5 Things Your Doula Wishes You Knew

Today, we present to you a post by our friends over at nycbirthvillage.com, a local doula collective run by 2 doulas whom we recommend all the time to Birth Matters students — Narchi & Karla.

  1. Some people have the kind of births they want to have in spite of their providers, and some people do it because of their providers. Choosing a provider is probably the most important decision you can make for your birth. I wish everyone took this decision seriously and interviewed multiple providers before choosing one. Midwives and doctors all approach situations in different ways, and the key is to find someone who shares your values and will help you work towards your goals. When I meet a potential client who tells me they are skeptical of their provider and they’re hiring a doula because they’re hoping that is enough to guard them from interventions and a c-section, it raises a red flag for me. While I can certainly illuminate your options, provide a platform for you to weigh decisions, and give you helpful questions to ask, you must feel supported by the medical team you’ve chosen.

  2. We want to hear from you! You’re not bothering us. We want text updates that you’ve been walking a mile every day and have been feeling more crampy recently. We want to hop on the phone with you if you had a conversation with your provider and have new questions. We want to see pictures when you say you saw some bleeding in your underwear or you think you might have lost your mucus plug. We want you to call us in the middle of the night when you’re not sure if you’re in labor. Especially while you’re in early labor and we haven’t joined you yet. You don’t have to wait until your contractions are 5 minutes apart and lasting one minute for one hour. Let us know when you need extra support at any time, day or night, and we will be there.

  3. You do not need to ask permission or apologize for things you want during labor. This is most applicable to people who are delivering in a hospital setting. Treat your labor and delivery room like your living room. You wouldn’t ask for permission to get up and go to the bathroom, take a sip of water, or eat food at home and you don’t need to do it at the hospital. You shouldn’t hide the fact that you’re eating or drinking, in fact, it’s important that your providers know if there is food in your system. Going back to #1 of this list, if you feel like you have to hide things from your provider, that is also a red flag. Your mindset can have a huge impact on your labor and birth. Understanding that you have the final say in all things that happen to your body will give you confidence to act in a way that feels right to you.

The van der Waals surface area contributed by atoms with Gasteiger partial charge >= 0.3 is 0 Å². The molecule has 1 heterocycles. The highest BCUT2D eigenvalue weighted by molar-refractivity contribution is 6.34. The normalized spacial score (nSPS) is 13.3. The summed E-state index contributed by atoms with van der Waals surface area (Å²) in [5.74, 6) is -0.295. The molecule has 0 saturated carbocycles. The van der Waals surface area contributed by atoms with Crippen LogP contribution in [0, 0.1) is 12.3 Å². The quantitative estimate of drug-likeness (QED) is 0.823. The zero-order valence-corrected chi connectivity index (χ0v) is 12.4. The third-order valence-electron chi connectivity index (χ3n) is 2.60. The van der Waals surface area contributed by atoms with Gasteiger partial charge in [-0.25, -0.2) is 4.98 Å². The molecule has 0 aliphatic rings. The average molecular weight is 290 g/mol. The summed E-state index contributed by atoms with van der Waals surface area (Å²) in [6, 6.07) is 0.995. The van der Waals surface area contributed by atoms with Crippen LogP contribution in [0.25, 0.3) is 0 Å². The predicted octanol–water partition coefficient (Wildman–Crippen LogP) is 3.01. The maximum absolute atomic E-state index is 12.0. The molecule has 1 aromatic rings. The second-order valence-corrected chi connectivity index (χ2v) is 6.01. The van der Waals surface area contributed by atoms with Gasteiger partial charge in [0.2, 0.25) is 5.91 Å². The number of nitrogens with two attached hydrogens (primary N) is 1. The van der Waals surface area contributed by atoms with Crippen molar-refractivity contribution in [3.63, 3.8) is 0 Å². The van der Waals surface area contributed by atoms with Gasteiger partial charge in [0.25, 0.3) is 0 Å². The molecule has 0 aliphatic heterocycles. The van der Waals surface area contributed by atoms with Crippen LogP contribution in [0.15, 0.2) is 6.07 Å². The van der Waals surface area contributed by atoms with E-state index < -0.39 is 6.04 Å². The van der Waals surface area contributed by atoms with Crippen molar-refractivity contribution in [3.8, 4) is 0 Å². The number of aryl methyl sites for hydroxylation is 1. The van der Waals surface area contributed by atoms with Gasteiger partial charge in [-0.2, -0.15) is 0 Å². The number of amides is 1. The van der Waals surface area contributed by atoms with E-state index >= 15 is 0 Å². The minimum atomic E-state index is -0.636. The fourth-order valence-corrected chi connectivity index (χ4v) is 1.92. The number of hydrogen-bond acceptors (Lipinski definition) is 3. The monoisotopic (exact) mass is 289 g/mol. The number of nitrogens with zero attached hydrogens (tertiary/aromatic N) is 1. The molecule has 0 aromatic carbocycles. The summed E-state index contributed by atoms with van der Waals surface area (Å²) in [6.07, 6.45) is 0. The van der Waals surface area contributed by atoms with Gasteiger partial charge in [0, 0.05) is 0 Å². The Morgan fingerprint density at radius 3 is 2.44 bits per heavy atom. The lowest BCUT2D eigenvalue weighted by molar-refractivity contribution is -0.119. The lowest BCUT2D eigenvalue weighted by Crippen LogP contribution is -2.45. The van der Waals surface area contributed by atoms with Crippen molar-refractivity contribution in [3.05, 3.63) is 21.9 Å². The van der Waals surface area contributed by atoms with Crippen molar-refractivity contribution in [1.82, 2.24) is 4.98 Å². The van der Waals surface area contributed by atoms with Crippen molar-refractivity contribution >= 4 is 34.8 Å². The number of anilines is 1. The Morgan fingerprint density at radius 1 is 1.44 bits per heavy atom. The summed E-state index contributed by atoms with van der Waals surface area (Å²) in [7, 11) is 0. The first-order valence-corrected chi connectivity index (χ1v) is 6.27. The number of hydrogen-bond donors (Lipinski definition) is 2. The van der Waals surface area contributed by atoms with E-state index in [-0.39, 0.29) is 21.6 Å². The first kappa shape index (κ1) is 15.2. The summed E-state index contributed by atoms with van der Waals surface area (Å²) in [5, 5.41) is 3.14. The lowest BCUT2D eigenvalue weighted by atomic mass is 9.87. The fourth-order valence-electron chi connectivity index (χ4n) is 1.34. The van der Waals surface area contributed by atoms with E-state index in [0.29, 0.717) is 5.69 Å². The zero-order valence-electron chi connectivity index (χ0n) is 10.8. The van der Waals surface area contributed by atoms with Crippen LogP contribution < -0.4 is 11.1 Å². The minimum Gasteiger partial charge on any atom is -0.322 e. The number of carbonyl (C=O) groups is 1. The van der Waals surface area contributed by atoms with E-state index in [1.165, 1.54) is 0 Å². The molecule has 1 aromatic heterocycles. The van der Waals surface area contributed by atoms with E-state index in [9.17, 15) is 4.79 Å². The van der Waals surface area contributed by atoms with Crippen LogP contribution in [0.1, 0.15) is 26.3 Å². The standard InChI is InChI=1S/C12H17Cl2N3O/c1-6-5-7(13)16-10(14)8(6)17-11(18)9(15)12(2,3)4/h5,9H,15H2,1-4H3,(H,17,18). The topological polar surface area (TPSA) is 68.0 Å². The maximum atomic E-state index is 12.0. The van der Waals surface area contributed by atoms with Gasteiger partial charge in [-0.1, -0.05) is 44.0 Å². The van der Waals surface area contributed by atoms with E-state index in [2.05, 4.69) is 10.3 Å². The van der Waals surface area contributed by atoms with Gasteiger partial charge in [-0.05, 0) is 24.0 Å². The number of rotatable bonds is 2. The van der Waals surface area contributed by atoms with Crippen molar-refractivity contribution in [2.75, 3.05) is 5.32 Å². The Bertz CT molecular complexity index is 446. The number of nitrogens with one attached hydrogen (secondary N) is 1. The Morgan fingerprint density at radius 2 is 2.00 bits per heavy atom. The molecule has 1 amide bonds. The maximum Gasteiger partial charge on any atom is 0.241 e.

4. Spend some time thinking about how present you want family and friends to be in the later days of pregnancy, during labor, and immediately after. Labor and birth can be intense and long. The average labor for a first time mom can be 24 hours, which means you might not want to loop in people right away. Support is amazing. Being overwhelmed by other people’s expectations, timelines, and schedules is not as amazing. It is important for the birthing person to feel unburdened. Will having family members waiting in the hospital lobby add stress while you’re in labor? Will you feel supported if your partner is tied to their phone updating family and friends while you labor? Will you wait to tell family and friends until after the baby is born? Will you want extra people in the room while you’re pushing? Or immediately after you’ve given birth? You get to decide who is allowed to visit and how long they will stay.